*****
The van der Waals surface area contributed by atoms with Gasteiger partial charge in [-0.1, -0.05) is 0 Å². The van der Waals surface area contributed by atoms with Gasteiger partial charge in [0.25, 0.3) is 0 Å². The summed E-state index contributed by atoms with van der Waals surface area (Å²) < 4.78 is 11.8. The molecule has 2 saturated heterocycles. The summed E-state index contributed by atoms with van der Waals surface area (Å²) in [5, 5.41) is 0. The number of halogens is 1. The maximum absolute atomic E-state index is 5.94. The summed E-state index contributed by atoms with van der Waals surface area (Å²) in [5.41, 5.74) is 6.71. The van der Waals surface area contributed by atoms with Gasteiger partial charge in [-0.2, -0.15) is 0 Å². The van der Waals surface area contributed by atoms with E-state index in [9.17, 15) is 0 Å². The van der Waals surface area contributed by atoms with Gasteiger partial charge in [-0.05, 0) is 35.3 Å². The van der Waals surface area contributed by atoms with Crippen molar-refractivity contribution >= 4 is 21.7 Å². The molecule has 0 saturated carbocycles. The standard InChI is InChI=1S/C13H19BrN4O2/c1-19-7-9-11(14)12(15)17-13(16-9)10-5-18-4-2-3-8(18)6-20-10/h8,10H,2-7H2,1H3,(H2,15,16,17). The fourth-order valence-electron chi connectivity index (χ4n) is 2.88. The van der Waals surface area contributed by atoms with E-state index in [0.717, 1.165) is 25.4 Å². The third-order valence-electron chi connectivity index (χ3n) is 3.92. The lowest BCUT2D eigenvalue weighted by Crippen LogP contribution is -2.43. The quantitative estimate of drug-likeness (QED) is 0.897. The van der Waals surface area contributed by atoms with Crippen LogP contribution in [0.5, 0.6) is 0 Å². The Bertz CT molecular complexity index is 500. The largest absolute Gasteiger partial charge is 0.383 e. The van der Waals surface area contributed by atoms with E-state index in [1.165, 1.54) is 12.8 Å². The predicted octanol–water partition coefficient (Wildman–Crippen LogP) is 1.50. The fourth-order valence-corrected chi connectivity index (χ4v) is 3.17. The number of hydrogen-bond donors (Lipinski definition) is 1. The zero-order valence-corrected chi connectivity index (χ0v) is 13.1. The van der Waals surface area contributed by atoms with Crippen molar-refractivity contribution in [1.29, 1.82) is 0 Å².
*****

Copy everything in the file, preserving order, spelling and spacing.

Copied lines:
The van der Waals surface area contributed by atoms with Gasteiger partial charge in [-0.1, -0.05) is 0 Å². The van der Waals surface area contributed by atoms with Gasteiger partial charge in [0.25, 0.3) is 0 Å². The summed E-state index contributed by atoms with van der Waals surface area (Å²) < 4.78 is 11.8. The molecule has 2 saturated heterocycles. The summed E-state index contributed by atoms with van der Waals surface area (Å²) in [5, 5.41) is 0. The number of halogens is 1. The maximum absolute atomic E-state index is 5.94. The summed E-state index contributed by atoms with van der Waals surface area (Å²) in [5.41, 5.74) is 6.71. The van der Waals surface area contributed by atoms with Gasteiger partial charge in [-0.2, -0.15) is 0 Å². The van der Waals surface area contributed by atoms with E-state index in [9.17, 15) is 0 Å². The van der Waals surface area contributed by atoms with Gasteiger partial charge in [-0.05, 0) is 35.3 Å². The van der Waals surface area contributed by atoms with Crippen molar-refractivity contribution >= 4 is 21.7 Å². The molecule has 0 saturated carbocycles. The standard InChI is InChI=1S/C13H19BrN4O2/c1-19-7-9-11(14)12(15)17-13(16-9)10-5-18-4-2-3-8(18)6-20-10/h8,10H,2-7H2,1H3,(H2,15,16,17). The fourth-order valence-electron chi connectivity index (χ4n) is 2.88. The van der Waals surface area contributed by atoms with E-state index in [0.717, 1.165) is 25.4 Å². The third-order valence-electron chi connectivity index (χ3n) is 3.92. The lowest BCUT2D eigenvalue weighted by Crippen LogP contribution is -2.43. The quantitative estimate of drug-likeness (QED) is 0.897. The van der Waals surface area contributed by atoms with Crippen LogP contribution in [0.5, 0.6) is 0 Å². The Bertz CT molecular complexity index is 500. The largest absolute Gasteiger partial charge is 0.383 e. The van der Waals surface area contributed by atoms with E-state index in [1.165, 1.54) is 12.8 Å². The predicted octanol–water partition coefficient (Wildman–Crippen LogP) is 1.50. The fourth-order valence-corrected chi connectivity index (χ4v) is 3.17. The number of hydrogen-bond donors (Lipinski definition) is 1. The zero-order valence-corrected chi connectivity index (χ0v) is 13.1. The van der Waals surface area contributed by atoms with Crippen molar-refractivity contribution in [1.29, 1.82) is 0 Å².